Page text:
Review: All The Money in the World

by Vanessa Ullman

Photography courtesy of The New York Times

You might not have heard of J. Paul Getty, but you probably have interacted with one of his everlasting familial legacies; from the Getty Museum in Los Angeles, to the well-known photo company Getty Images, to Getty Oil gas stations, his memory is engrained in American culture.

 

It’s been close to 45 years since the infamous kidnapping of J. Paul Getty’s grandson. The baffling story of how the richest man in the world refused to pay the ransom for one of his own was recently brought into the spotlight, retold for a new generation. 

 

All the Money in the World starts off on a light note, with John Paul Getty III, the teenage grandson of J. Paul Getty, having fun in the 1970s European nightlife. John Paul Getty III, referred in the film as Paul, has an almost too carefree attitude on the near desolate streets of Rome. Suddenly this blissful night comes to a halt when a van pulls up and snatches him. The film’s focus then switches to his grandfather J. Paul Getty’s mansion.

 

Getty’s casting is now as infamous as the character himself. The title role was given to Christopher Plummer just seven weeks before the film’s release due to the sexual assault scandal of the original lead, Kevin Spacey. On November 8th, ten days after the first of many articles detailing Spacey’s history of sexual assault broke, director Ridley Scott decided to recast and reshoot his film in an effort to remove Spacey’s association with the film entirely. For the next nine days, 88-year-old Christopher Plummer, along with other principal actors, filmed almost 400 new shots in order to have the film released around the same scheduled date, December 22nd.

 

"It would have been a pity if the film were completely neglected because of what happened,” Scott said to The Hollywood Reporter . "I jumped into it immediately saying, 'I can fix this. We're going to have to recast, make sure everyone was available and the locations were available so I could go back as soon as possible and pick up every shot that [Spacey] was in."

 

The casting saga alone could have propelled Plummer’s performance into the spotlight, but his superb acting makes one question why he was not chosen for this part to begin with. Plummer’s portrayal of Getty’s ruthlessness as the richest man in the world shines throughout the film.

 

Although at times it seems tedious, and there are a handful of time jumps, the information and backstory of the Getty family history is pertinent in truly understanding the Getty family.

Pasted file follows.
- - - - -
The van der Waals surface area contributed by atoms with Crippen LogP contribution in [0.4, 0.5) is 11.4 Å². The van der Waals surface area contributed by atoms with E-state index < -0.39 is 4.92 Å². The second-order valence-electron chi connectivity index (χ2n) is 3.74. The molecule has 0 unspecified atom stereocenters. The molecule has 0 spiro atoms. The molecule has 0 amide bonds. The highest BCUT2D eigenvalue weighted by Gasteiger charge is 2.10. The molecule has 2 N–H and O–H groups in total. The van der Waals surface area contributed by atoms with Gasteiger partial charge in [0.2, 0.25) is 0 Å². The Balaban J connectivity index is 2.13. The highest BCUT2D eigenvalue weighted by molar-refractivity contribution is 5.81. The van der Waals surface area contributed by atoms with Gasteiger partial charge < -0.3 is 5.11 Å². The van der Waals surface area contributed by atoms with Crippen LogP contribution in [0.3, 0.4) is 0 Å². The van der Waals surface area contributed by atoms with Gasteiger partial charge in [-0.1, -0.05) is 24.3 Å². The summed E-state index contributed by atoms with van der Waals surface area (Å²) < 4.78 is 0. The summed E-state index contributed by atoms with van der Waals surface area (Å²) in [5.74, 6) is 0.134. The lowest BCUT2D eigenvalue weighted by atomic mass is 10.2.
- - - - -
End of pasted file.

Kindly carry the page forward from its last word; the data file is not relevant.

During a brief expository sequence, the audience is also introduced to Paul’s mother, Abigail (Gail) Harris, played by Michelle Williams. Williams effortlessly captures the spirit of a headstrong mother who will do anything to get her son back despite her father-in-law’s blasé attitude.

 

In an effort to aid the situation without paying the kidnappers’ $17 million ransom, J. Paul Getty enlists the help of one of his business negotiators, Fletcher Chase, to secure his grandson’s release. Chase, played by a more-serious-than-usual Mark Wahlberg, then embarks on a drawn out, bizarre journey with Gail in an effort to bring Paul home.

 

The story alone is haunting, and knowing that it is based on a true story is at times emotionally overwhelming. Most notably, viewers are subjected to a gruesome scene when Paul’s kidnappers cut off part of his ear and send it to a newspaper.

 

However, perhaps the most harrowing autobiographical references are the absurd, seemingly emotionally detached statements made by J. Paul Getty in reference to his grandson’s disappearance.

 

When the press initially asked him if he would pay the ransom to release Paul, Getty allegedly  remarked, “I have 14 other grandchildren...If I pay one penny, I’ll have 14 kidnapped grandchildren.”

 

The film as a whole focuses on the main idea of what it means to be a Getty, whether through watching Harris struggle between disowning and embracing the Getty family name, or in Paul’s early comment that “We [Getty’s] look like you, but we’re not like you.” Being a member of a high-profile, wealthy family has its perks and downsides, according to the film, but it is the harrowing, challenging moments that question the value of fortune over family. The mere feeling of disgust toward Getty as he refuses to pay the ransom draws out an innate level of human compassion and empathy.

 

What makes the film intriguing is not just its life-like quality, but the way the story is mixed with cinematic tropes, such as operatic music or playing with the timeline.

 

Viewers might already know, or have lived through, the real Getty kidnapping, but All the Money in the World shows the story in a theatrical, but relatable way. The movie’s appeal extends beyond the controversies and change in the leading actor.

 

It makes the audience think about the thin line between fiction and reality, as well as family versus business dynamics. It makes one question how the richest man in the world could refuse to pay the ransom of his notably favorite grandson. Indeed, at the heart of this film, All the Money in the World challenges us to ponder the truth behind the old saying “money can’t buy happiness.” 

 

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